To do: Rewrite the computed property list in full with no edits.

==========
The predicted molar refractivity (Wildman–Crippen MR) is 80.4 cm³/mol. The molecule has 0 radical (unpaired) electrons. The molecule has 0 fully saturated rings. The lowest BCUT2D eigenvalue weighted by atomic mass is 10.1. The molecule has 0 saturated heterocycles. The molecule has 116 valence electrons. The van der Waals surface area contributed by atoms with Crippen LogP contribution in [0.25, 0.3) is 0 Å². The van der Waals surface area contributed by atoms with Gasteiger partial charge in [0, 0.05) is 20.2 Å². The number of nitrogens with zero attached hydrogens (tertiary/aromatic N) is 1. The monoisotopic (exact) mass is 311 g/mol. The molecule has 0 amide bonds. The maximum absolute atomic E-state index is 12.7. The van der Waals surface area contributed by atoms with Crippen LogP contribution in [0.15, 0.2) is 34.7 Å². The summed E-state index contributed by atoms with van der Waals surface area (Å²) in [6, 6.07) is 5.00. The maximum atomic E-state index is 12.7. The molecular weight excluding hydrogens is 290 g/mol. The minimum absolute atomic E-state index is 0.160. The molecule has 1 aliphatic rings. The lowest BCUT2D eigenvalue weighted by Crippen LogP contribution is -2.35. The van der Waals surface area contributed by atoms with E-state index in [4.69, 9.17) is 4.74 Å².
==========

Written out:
The predicted molar refractivity (Wildman–Crippen MR) is 80.4 cm³/mol. The molecule has 0 radical (unpaired) electrons. The molecule has 0 fully saturated rings. The lowest BCUT2D eigenvalue weighted by atomic mass is 10.1. The molecule has 0 saturated heterocycles. The molecule has 116 valence electrons. The van der Waals surface area contributed by atoms with Crippen LogP contribution in [0.25, 0.3) is 0 Å². The van der Waals surface area contributed by atoms with Gasteiger partial charge in [0, 0.05) is 20.2 Å². The number of nitrogens with zero attached hydrogens (tertiary/aromatic N) is 1. The monoisotopic (exact) mass is 311 g/mol. The molecule has 0 amide bonds. The maximum absolute atomic E-state index is 12.7. The van der Waals surface area contributed by atoms with Crippen LogP contribution in [0.15, 0.2) is 34.7 Å². The summed E-state index contributed by atoms with van der Waals surface area (Å²) in [6, 6.07) is 5.00. The maximum atomic E-state index is 12.7. The molecular weight excluding hydrogens is 290 g/mol. The minimum absolute atomic E-state index is 0.160. The molecule has 1 aliphatic rings. The lowest BCUT2D eigenvalue weighted by Crippen LogP contribution is -2.35. The van der Waals surface area contributed by atoms with E-state index in [4.69, 9.17) is 4.74 Å².